One unexpected pleasure of the trip was catching up with old friends. Ashley’s parents were at the game too, so we got to spend time sightseeing with them. We also ran into an old high school buddy and his wife. She works for GT, so she was on duty frequently, but it was delightful to catch up with them whenever they had a spare minute. Last but not least, we got to hang out with an old co-worker of Ashley’s. She’s living in Dublin these days, and she had us over for brunch before the main event. She lives a literal stone’s throw away from the stadium, and it was so nice and relaxing to get out there before the crowds to enjoy good food and good company before the game.

Speaking of the game, wow. GT took the lead in the first half, but BC came back fighting. It really came down to the wire, but Tech scored with 35 seconds left on the clock. Let me tell you, the crowd went wild. Then, there was a crazy pass/run/fumble play where almost every player on the field touched the ball. The only clip I could find online really doesn’t do justice to how bizarre it looked from the stands. Aviva stadium was really cool. It’s an open design, but there is a roof that juts out over most of the seats. We were nice and dry while a steady rain fell on the field for most of the game. I can’t imagine watching a local sport there – the sound really echoed, and I’m sure a bunch of rugby or soccer fans would really raise the volume.

Dublin Days 1 & 2

We’ve traveled to Dublin for our first major vacation together since returning from Alice. It’s been great to get away from work for a while and even better that the flight is less than 8 hours. Hoping to beat the jet lag, we spent a good bit of our first day hanging out in and around Trinity College.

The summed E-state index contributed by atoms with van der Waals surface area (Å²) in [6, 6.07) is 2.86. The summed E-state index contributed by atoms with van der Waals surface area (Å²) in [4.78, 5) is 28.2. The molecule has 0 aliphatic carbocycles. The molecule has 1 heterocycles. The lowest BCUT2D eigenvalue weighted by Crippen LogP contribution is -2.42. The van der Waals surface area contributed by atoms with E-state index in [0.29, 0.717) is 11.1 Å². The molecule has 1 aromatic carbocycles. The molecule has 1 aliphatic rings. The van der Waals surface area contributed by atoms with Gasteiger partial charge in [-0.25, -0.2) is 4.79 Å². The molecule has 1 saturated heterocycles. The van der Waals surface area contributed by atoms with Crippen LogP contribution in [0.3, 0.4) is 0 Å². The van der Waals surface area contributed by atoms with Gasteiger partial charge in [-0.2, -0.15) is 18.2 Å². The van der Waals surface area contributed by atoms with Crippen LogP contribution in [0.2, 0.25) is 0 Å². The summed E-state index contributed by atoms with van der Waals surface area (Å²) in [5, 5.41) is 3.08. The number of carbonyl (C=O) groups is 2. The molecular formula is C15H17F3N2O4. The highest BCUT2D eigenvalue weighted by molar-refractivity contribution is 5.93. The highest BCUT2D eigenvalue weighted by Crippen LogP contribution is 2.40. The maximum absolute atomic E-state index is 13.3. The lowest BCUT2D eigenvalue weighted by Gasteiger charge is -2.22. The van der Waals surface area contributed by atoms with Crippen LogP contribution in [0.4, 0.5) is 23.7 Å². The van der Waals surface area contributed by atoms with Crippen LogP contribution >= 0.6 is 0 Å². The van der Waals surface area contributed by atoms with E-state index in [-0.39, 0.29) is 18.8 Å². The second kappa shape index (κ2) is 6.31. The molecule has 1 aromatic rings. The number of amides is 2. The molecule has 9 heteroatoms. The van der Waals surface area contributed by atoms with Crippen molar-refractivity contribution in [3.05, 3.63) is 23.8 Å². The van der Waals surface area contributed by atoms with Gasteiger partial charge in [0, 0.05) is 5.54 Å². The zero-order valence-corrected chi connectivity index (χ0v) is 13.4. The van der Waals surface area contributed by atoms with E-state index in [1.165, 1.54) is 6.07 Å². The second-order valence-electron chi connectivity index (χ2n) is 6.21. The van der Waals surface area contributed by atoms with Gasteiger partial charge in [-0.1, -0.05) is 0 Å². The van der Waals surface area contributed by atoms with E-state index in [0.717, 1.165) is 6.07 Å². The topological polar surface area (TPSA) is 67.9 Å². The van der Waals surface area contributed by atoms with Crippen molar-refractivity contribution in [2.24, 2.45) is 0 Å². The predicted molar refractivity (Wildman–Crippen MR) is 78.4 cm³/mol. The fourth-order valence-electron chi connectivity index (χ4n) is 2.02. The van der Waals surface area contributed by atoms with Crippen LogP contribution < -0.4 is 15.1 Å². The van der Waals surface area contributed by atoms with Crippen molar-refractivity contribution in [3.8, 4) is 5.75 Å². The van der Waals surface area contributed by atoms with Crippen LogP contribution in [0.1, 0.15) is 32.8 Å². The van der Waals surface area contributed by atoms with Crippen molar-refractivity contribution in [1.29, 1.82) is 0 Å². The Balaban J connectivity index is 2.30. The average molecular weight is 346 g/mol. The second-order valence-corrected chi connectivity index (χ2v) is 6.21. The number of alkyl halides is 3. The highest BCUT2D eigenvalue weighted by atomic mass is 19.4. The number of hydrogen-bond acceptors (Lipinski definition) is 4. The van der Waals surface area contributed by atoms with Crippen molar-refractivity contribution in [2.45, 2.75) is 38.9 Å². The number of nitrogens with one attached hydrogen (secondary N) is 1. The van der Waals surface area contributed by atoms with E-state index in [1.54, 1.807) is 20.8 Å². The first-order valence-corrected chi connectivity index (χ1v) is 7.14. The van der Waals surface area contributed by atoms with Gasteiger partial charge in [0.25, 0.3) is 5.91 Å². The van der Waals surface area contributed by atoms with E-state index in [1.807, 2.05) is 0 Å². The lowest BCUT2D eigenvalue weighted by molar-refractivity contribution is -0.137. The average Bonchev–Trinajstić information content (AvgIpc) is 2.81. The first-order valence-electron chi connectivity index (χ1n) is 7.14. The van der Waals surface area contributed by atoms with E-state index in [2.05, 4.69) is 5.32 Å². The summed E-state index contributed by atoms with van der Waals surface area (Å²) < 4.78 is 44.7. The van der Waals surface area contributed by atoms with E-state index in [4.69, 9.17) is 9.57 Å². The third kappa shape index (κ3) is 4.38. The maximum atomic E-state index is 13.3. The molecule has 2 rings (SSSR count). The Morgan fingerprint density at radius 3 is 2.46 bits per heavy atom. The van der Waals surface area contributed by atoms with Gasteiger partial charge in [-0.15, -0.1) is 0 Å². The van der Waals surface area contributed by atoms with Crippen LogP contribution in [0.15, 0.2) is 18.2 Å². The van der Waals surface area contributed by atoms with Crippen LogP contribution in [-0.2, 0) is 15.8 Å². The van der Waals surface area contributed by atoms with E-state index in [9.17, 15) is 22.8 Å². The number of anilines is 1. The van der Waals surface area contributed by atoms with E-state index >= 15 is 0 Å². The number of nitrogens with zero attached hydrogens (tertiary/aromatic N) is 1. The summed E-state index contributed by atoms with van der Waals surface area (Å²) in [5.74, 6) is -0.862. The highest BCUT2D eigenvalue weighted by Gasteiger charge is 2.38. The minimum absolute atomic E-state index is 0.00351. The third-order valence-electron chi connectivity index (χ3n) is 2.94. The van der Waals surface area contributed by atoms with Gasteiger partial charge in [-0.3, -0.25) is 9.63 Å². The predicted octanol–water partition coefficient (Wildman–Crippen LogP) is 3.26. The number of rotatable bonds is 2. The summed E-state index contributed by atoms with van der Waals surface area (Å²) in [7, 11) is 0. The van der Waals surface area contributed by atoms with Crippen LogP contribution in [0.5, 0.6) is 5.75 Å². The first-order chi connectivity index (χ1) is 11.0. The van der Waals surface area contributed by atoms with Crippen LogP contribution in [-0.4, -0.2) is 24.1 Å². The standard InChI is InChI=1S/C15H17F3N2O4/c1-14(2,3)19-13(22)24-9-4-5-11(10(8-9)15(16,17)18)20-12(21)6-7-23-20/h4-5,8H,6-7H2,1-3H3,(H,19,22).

We’re staying in the dorms which are a great deal for anyone looking to see the city on the cheap. The rooms are a bit small, but tidy and comfortable with free wifi (a big deal for us when we travel). For our first evening, we visited the Chester Beatty Library. The collection of ancient religious texts are absolutely amazing with lots of other artifacts to highlight the different creation, storage, and spread of the books. Sadly, we couldn’t take any pictures of the exhibits but we did get some of Dublin Castle which is nearby.

From there we went to St. Patrick’s Cathedral for evensong. The weather turned against us and got a little grey, but we still enjoyed the walk over. The cathedral was stunning and the service was lovely. However, the quiet atmosphere and peaceful music had us struggling to stay awake. We finished the night by having a pint a great local pub and then ate fish’n’chips while watching the crowds in Temple Bar. It’s somewhat amusing to hear a crowd belt out “Take Me Home” from half way down the block while not actually having to be in a bar with them.

After a quick brekkie the next morning, we made our way to St. Stephen’s Green. The green would be a great place to jog or wander through on a morning commute. We walked almost the entire way around and enjoyed sitting by one of the ponds and watching the swans. The National Museum of Archeology was next on our agenda. The museum crammed full of exhibits with a collection of artifacts from the Bronze Age through Medieval times. Ashley was particularly enamored by this cloak pin – if anyone can find a replica (or knows a good jeweler), you know what you can get her for Christmas this year. We didn’t go and look at the bog bodies, but the displays surrounding them were interesting and do a great job of giving people an option to view them or not.

And the gold. So much gold.

After lunch we visited the Book of Kells. The exhibit wasn’t laid out perfectly, as it funnels everyone towards the book but has three different tracks to get there.  Each of the different sections has great information about other illuminated manuscripts but you walk back and forth through a crowd that is trying to go in one direction. The book itself is amazing even if the crowds make it hard to see. We probably spent more time in the Long Room looking at the impressive stacks of books. This room is a frequent contender for most beautiful library and it was one inspiration for the library in Harry Potter.

We didn’t have much time to dawdle though, as we needed to go watch our high school team play football (real American style football). Pics are here and we’ll talk about the gridiron action in another post.